But as a constitutional lawyer for over fifty years, it was clear to him that Section 704(b) of the SVA was a content-based suppression of pure speech that could not be justified by the kind of requisite narrowly tailored, “compelling” federal interest the Court has found in a very few other Free Speech cases—such as punishing defamation, “fighting words,” and hard-core pornography, and protecting the psychological and physical well-being of children. Indeed, the Supreme Court has more than once said that a “compelling government interest is an ‘interest of the highest order’.”

Professor Holzer’s legal conclusion was vindicated on June 28, 2012, by the 6-3 decision of the Supreme Court in the Alvarez case, holding Section 704(b) unconstitutional.
We have corrected the problem of unconstitutionally punishing pure speech in our FAKE WARRIOR ACT OF 2012.
An Act
To punish false and fraudulent claims to having received military decorations, medals and other awards authorized by the Congress and Armed Forces of the United States.

Be it enacted by the Senate and House of Representatives of the United States of America in Congress assembled,

SECTION 1. SHORT TITLE. This Act may be cited as the “Fake Warrior Act of 2012.”

SECTION 2. FINDINGS. Congress makes the following findings:
(1) Citizens of the United States are justifiably grateful to members who currently serve, and have served, in the Armed Forces of the United States, and hold them in high esteem.

(2) Members of the Armed Forces of the United States who have been recipients of military decorations, medals and other awards are held in even higher esteem by citizens of the United States.

(3) Gratitude to members of the Armed Forces of the United States generally, and to those who have received military decorations, medals and other awards in particular, makes citizens of the United States susceptible to fraudulent claims by persons falsely purporting to have received such decorations, medals and awards.

(4) That susceptibility can and does result in citizens of the United States being fraudulently induced by persons who falsify their receipt of military decorations, medals and other awards to part with something of tangible or other actual value to which the fraudsters are not entitled and with which the victims would not otherwise have parted.

(5) Fraudulent claims of the receipt of military decorations, medals and awards results in serious harm to the citizens of the United States, including but not limited to unauthorized access to classified and other sensitive information and installations, undeserved receipt of veteran and related benefits, unwarranted leniency at sentencing for crimes, and by the unfair treatment of abuse victims by those claiming to have suffered trauma in military service.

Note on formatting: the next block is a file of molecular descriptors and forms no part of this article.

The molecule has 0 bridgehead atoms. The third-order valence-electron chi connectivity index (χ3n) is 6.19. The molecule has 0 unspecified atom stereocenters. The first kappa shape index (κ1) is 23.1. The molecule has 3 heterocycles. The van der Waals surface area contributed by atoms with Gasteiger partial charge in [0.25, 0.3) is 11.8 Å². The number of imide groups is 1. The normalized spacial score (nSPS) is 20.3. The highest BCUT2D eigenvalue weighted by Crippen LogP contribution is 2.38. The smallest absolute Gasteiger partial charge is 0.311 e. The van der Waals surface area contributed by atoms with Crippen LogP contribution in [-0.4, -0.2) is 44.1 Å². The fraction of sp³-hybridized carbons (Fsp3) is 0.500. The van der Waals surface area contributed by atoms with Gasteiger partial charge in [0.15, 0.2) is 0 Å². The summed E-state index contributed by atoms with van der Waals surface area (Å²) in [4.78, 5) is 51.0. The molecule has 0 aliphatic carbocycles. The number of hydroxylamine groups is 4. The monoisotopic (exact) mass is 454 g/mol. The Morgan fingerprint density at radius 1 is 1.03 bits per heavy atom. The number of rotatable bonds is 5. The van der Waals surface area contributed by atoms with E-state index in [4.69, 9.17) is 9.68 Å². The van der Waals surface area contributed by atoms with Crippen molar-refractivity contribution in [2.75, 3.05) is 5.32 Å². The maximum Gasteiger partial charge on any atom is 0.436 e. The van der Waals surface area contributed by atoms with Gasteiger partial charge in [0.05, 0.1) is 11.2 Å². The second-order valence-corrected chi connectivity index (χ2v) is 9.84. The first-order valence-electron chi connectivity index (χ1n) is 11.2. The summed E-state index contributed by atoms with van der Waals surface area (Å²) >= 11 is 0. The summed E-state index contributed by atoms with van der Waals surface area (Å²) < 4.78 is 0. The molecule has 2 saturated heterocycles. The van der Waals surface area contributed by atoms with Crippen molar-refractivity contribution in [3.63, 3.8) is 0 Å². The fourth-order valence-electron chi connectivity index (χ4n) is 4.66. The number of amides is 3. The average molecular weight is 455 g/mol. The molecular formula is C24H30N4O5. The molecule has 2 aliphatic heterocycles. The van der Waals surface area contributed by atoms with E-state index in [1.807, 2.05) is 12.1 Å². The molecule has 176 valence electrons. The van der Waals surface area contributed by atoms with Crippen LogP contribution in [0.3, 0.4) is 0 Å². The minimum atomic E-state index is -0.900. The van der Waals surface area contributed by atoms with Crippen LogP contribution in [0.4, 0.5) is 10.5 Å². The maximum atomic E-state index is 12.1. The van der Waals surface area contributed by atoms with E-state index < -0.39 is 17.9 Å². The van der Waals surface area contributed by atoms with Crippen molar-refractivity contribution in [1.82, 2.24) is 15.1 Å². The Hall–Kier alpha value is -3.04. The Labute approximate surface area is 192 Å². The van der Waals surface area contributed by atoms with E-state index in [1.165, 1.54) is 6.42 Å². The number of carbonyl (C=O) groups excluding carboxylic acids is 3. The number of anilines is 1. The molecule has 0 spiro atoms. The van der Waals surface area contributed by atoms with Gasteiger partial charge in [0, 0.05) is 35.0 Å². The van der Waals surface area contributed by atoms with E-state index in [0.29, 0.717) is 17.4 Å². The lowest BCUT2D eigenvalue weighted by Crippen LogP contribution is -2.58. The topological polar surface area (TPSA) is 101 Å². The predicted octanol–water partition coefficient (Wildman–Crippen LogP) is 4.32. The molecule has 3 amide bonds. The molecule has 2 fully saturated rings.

(6) Legislative action by Congress is necessary to punish the false and fraudulent claims by persons purporting to have received military decorations, medals and awards.

Whoever knowingly and falsely, with the intent to obtain something of tangible or other actual value to which he or she is not entitled, represents himself or herself, verbally or in writing, under circumstances where such representation may reasonably be expected to be believed, to have been awarded any military decoration, medal or award authorized by Congress for the Armed Forces of the United States, any of the service medals or badges awarded to the member of such forces, the ribbon, button, or rosette of any such badge, decoration, medal, award, or any colorable imitation of such item, and who as a result of such representation obtains something of tangible or other actual value to which he or she is not entitled, shall be fined $5,000, imprisoned not more than six months, or both.

If a military decoration, medal or award involved in an offense described in Section 3 (1) is a Medal of Honor, Distinguished Service Cross, Navy Cross, Air Force Cross, Silver Star, POW Medal or Purple Heart, in lieu of the punishment provided in such section the offender shall be fined $10,000, imprisoned not less than nine months nor more than twelve months, or both.